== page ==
Assuming gravity propagates at the speed of light as a force, rather than being an artifact of space-time, which would mean you don't get any waves. Which we've so far not been able to detect, probably because they don't exist. 8-).
Except for still having to explain the orbital decay of complex objects matching predictions based on GR involving loss of energy due to gravity waves and gravity traveling at the speed of light.
And you don't need a tetrahedron of space craft, just three space craft to confirm or deny the quadrupole nature of gravity waves.
It's a fun gedanken experiment, but I'm not sure the Lisa Pathfinder will be successful; the quadrupole formula requires that the plane of polarization be distinct, and that the orbit be an ellipse. The Lisa experiment has some fundamental assumptions about a collision being the wave source, rather than an orbital source.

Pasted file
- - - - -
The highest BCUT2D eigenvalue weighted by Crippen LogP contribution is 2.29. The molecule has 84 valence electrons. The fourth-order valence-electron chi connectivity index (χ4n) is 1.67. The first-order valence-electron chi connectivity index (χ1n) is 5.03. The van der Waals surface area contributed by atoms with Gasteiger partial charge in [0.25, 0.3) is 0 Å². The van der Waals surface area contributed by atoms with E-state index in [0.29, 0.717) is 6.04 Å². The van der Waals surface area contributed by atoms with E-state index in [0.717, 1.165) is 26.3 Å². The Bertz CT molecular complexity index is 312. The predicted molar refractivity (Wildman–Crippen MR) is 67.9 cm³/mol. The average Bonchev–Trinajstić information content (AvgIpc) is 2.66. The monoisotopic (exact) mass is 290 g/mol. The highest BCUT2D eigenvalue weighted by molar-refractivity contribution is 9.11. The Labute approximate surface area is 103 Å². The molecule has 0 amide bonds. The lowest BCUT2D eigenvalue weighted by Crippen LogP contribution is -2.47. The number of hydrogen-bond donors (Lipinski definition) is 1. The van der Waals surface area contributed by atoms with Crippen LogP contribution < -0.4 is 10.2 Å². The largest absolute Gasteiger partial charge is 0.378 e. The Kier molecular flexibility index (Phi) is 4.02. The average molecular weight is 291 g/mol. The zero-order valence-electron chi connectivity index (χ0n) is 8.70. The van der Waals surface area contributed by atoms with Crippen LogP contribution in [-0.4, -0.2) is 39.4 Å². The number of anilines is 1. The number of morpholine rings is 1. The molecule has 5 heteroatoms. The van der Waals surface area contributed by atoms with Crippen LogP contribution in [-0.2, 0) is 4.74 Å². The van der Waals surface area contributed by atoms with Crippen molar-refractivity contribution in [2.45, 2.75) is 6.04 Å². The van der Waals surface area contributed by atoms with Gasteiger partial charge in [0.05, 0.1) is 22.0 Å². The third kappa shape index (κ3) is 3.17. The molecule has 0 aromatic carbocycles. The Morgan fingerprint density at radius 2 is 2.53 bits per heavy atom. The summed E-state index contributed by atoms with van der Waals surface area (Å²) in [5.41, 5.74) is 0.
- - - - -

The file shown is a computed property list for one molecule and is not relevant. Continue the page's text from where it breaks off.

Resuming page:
It'd totally be a bummer to spend all that money and not see anything because the detector happens to be in a 2D plane coinciding with a detectable event, and the lack of additional planes made it invisible.
Personally, I have to believe that we have a fundamental misunderstanding of something, because we otherwise should have seen them in one of our existing detectors, if they were there to be seen. I don't think the longer baseline Lisa gives us is going to help detect something that we are fundamentally getting wrong somehow.
I used to joke with some of my friends that there's be two great reasons Michelson-Morely might not have shown anything:
(1) The reference frame is sufficiently pinned by the gravity well of the Earth that we don't see any drift through the "luminiferous aether" because we are frame-dragging at a higher degree than the equipment is capable of distinguishing.
(2) The Earth *really is the center of the Universe*, so also: no drift relative to the universe's inertial frame.
It may be that we won't see gravity waves (if any exist) until we get a device pretty far out into interstellar space.